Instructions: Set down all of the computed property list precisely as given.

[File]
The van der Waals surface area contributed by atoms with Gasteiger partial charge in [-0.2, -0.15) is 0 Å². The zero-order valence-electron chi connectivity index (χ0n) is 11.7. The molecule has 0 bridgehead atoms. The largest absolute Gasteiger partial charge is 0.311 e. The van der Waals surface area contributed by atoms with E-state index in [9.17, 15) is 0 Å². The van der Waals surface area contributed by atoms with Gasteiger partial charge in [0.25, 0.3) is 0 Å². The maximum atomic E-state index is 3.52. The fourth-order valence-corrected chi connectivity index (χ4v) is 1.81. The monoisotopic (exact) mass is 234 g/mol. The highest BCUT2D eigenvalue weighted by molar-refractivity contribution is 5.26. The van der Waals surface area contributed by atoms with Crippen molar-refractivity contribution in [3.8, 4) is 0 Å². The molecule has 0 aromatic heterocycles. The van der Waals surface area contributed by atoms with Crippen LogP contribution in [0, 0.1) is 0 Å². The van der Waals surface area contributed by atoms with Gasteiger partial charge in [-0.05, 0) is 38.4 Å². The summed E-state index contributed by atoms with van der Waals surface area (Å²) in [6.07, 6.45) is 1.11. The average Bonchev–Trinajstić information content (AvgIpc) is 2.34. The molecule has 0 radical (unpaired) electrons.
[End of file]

The van der Waals surface area contributed by atoms with Gasteiger partial charge in [-0.2, -0.15) is 0 Å². The zero-order valence-electron chi connectivity index (χ0n) is 11.7. The molecule has 0 bridgehead atoms. The largest absolute Gasteiger partial charge is 0.311 e. The van der Waals surface area contributed by atoms with E-state index in [9.17, 15) is 0 Å². The van der Waals surface area contributed by atoms with Gasteiger partial charge in [0.25, 0.3) is 0 Å². The maximum atomic E-state index is 3.52. The fourth-order valence-corrected chi connectivity index (χ4v) is 1.81. The monoisotopic (exact) mass is 234 g/mol. The highest BCUT2D eigenvalue weighted by molar-refractivity contribution is 5.26. The van der Waals surface area contributed by atoms with Crippen molar-refractivity contribution in [3.8, 4) is 0 Å². The molecule has 0 aromatic heterocycles. The van der Waals surface area contributed by atoms with Crippen LogP contribution in [0, 0.1) is 0 Å². The van der Waals surface area contributed by atoms with Gasteiger partial charge in [-0.05, 0) is 38.4 Å². The summed E-state index contributed by atoms with van der Waals surface area (Å²) in [6.07, 6.45) is 1.11. The average Bonchev–Trinajstić information content (AvgIpc) is 2.34. The molecule has 0 radical (unpaired) electrons.